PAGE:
I actually own a doublecloth jacket, purchased at a thrift store for the express purpose of pulling it apart to see how it was done.  It looks like the seams are done with something akin to a small zigzag.  I'll bet there is a specialized machine for this process.  The outer edge is turned in on itself about 1/4 inch and stitched together, creating this little "ridge" at the edge which is a telltale sign that this is, indeed, doublecloth.

        I know of one designer in particular, however, who does  have the edges handstitched together.  The pattern used is something of a trademark; all intersecting seams have a hole made by turning under the corners.  There are hand-made bartacks to accent and strengthen this juncture.  These clothes are not cheap.  They are among the most pricey of the couture.  (T-shirts over $1K for a general price range.)

        I think the most reasonable substitute for my use is the felted wool single layer construction.  In my neck of the woods, double layers of wool might be fine for about three weeks in February, but the rest of the year, we don't need anything nearly that insulatory.  The felted wool pieces give a similar appearance to the doublecloth in weight and drape.  I love the easy construction. 


        In Georgia, whre the two seasons are summer and February:)LOL

        1. chinooktrail | | #7

          Hi, thanks for the great responses.  I SHOULD have the copy of Threads, I have located most of my copies back to #48, but #69 is suspiciously missing...   I will look harder, and order if I can not locate mine.  I could go with binding, but I really want to know how the fabric is stitched in the industry, the real beauty in these garments is the seamless finish.  I would suspect that the narrow zig zag you see is probably done on a Bonis machine, which is used to sew fur togheter, which would make sense.  You can really get into tight spaces with it.  Fortunately for me, I have one available to use.  I guess I may need to practice up on my hand sewing skills...

          1. MargaretAnn | | #8

            Years ago, I made a coat with double sided wool.  I pulled the layers apart  and sewed the seams on the outer layer with a straight machine stitch, and hand stitched the inner seam.  For the edge of the coat and the collar, I pulled the layers apart, folded them in, tacked invisibly (now you could glue) and top stiched all round.  It looked very nice, was not too bulky, and wore for years.  Be sure to pick a very simple pattern.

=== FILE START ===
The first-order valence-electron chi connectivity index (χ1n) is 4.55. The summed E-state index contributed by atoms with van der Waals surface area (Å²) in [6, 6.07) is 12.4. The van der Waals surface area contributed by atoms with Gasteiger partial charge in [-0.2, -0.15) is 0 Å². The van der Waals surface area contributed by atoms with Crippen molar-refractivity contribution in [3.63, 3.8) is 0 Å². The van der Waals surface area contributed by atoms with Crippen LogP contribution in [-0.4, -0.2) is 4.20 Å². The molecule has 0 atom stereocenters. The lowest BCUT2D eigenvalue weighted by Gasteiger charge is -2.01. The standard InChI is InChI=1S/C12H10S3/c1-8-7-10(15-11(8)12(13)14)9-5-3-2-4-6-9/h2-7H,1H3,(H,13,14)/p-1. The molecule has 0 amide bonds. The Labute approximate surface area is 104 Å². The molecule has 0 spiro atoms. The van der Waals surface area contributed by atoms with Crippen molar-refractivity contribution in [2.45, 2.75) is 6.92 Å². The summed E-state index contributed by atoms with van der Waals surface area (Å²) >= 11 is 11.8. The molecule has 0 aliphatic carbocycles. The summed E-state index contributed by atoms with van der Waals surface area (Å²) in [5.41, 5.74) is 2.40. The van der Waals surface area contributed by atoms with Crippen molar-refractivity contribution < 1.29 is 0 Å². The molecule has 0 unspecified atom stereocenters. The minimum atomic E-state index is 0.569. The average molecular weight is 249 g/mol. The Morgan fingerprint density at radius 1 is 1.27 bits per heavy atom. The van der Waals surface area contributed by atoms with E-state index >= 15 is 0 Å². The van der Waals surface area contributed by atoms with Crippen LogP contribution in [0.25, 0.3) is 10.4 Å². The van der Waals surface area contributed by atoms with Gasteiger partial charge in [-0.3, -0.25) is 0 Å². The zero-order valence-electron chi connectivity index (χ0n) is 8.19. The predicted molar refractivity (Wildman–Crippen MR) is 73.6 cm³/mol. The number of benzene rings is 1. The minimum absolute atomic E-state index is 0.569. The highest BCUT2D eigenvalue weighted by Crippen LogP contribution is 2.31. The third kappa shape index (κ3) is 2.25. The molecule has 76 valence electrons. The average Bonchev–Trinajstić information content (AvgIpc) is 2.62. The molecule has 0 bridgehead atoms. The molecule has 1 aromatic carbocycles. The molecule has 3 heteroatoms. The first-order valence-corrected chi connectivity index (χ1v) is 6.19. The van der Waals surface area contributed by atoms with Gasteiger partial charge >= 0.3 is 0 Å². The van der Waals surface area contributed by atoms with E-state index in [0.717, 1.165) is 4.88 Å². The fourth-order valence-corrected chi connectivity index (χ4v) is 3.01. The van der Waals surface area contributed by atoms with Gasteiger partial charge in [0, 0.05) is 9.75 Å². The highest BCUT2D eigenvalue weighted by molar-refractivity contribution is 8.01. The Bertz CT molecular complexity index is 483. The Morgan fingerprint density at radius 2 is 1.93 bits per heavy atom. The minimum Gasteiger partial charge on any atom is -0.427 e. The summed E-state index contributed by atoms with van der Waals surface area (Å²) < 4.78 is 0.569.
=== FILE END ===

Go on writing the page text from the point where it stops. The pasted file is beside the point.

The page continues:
2. stitchmd | | #9

            Take a look at this, not sure if it's too drapey compared to what is being discussed here, but at $29 for 2 yards of 52"wide you can't beat it. If it is too drapey it's tempting to experiment with felting it slightly.


            They also have double sided Polartec throws for a machine washable imitation of the wool.

          3. TERISEW | | #10

            I have altered several doubleclothed wool suits. To hem the sleeves you must mark the hemline, hem depth and cut off excess. It is necessary to peel the two layers apart, I use a new razor blade, or sharp 5" Gingher shears, and carefully seperate the two layers. Then you fold the layers inside themselves and hand stitch the outer most edge so that it doesn't show. Press. Sometimes decorative topstitching is done also, by hand. I took in side seams basically the same way, mark, mark, cut off excess, peel apart the two layers, sew the seam , turn the other layer into it and hand stitch the finish. Takes a bit longer to do but the customer really appreciates maintaining the integrity of the garment. 

          4. Judygoeson | | #11

            Years ago I made a Chanel-type jacket out of wool doublecloth.  I used a sort of flat-felled stitch to sew it together.  I thought the outer edges (neck, front and hem) needed some body so I cut out and joined a facing together,  Then I applied it and turned the contrast side out...to the side I would be wearing most.  Instead of leaving the outer edges of the facing straight, I cut them into a sort of "Freeform" design, which had a nice "French curve" look to it.  I sewed these outer edges to the front of the jacket with one of the simpler decorative stitches.  On the inside of the jacket. the stitch looked rather attractive.

            I wore the jacket for years.

            Happy sewing from JudyG